Posted on July 30th, 2012 by Admin
Editor's Note: Robert K. is a patient/caregiver who submitted the following essay as part of the Mayo Clinic Center for Social Media Patient, Caregiver Scholarship Contest. To vote, simply use the Facebook "Like" or Twitter "Tweet" buttons at the bottom of each post to share or leave a positive comment. The top vote-getters will be finalists.
My name is Robert. The doctors think my tumor - deep inside my brain on the pituitary gland - was growing for at least a decade before I was finally diagnosed with acromegaly – also known as gigantism. I got the news when I was 51 years old, in 1988, but by that time I’d been suffering for many years. The physical symptoms were bad – terrible back pain, an oversized forehead like Lurch from the Addams family (the actor who plays him in the movie has acromegaly too), plus dental pain, not to mention huge hands and feet. To this day, you can drop a quarter through my wedding ring. (!!!)
But the emotional toll was much worse. The pituitary controls your hormones, and mine went haywire. I battled depression and sudden rages, and put my family and co-workers through hell. I’ll never forget how my daughter, then only six years old, pleaded with me to get help: “Please Daddy, don’t die!”
Finally a neurosurgeon went in through my nose and removed the tumor. But that was just the beginning. I still needed hormone replacement and, most of all, I needed to connect with other pituitary patients.
I tried to find out as much as possible about pituitary disease. But the Internet was still in its infancy, and no patient organizations existed back then. It became my mission to create one, so patients could connect with each other and find the right pituitary experts early-on, so they wouldn't have to suffer undiagnosed for many years like I did.
So I gave up my 25-year career in real estate and launched the non-profit Pituitary Network Association in 1990. Now, every year, the PNA helps thousands of patients get their lives back as they go through diagnosis and treatment. The PNA publishes a monthly e-magazine called Highlights and offer webinars with pituitary experts. I organize conferences and have helped publish several books, including the Pituitary Patient Resource Guide. A textbook for physicians and a book on the emotional toll of pituitary disease are now being readied for publication. The Pituitary Network Association is listed as a valued resource by the National Institutes of Health. I have appeared in dozens of news stories, including segments on the Today Show and Inside Edition.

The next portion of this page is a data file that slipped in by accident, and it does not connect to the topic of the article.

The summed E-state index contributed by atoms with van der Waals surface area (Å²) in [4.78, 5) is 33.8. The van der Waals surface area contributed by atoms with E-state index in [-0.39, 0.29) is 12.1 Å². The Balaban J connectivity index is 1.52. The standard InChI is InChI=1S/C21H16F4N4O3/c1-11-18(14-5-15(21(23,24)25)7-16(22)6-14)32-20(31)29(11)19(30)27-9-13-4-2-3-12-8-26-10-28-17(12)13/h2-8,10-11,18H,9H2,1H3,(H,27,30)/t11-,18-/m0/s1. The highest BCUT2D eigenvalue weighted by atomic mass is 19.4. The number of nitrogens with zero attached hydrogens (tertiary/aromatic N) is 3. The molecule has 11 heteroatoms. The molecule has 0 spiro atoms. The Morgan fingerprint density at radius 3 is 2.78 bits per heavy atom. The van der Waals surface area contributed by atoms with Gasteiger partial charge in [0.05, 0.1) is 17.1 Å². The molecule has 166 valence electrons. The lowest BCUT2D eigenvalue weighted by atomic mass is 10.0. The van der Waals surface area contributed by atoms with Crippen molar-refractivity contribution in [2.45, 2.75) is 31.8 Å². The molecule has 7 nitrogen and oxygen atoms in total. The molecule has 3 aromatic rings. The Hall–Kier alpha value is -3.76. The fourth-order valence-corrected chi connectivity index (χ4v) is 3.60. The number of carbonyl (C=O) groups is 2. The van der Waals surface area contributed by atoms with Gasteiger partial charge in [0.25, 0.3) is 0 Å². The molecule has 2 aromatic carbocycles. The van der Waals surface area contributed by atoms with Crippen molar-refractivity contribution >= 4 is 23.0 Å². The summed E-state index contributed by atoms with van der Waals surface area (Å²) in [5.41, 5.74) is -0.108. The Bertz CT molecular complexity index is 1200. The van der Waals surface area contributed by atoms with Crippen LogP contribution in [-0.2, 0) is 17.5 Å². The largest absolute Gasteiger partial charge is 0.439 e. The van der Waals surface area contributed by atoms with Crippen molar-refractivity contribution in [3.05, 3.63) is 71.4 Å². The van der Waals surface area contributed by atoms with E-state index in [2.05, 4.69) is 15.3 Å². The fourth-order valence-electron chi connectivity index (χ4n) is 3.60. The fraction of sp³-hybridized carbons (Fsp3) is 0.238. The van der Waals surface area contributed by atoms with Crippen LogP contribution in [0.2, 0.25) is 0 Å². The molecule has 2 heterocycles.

But there is one area where the PNA badly needs to expand: social media. The PNA has a Facebook page, but that avenue of social media has so much room to grow - and I am not trained on how to maximize its potential. I know that Facebook is a valuable resource that allows pituitary patients to connect, as I often receive messages from patients who want to reach out to other patients. The PNA hosts a message board on our website, http://www.pituitary.org, but has struggled to get more people to use it. The Mayo Clinic’s conference on Social Media would give me the tools to reach millions more patients around the world. And my experience as a patient advocate would benefit other people attending the conference.
Pituitary disease is not rare: it is simply rarely diagnosed. Research now proves that 1 in 5 people will have a pituitary tumor in their lifetime. However the symptoms often masquerade as other ailments. I hope to learn to use social media more effectively to increase awareness of pituitary disease and help people get diagnosed sooner.
The PNA is not funded by the government – it exists solely through private donations. So I cannot afford to attend valuable conferences like the Social Media Summit, unless I am granted a scholarship. I hope you will “like” my essay in this contest, so that the PNA may improve its social media outreach and help the millions of undiagnosed pituitary patients who are still “wandering in the desert,” desperately looking for help.
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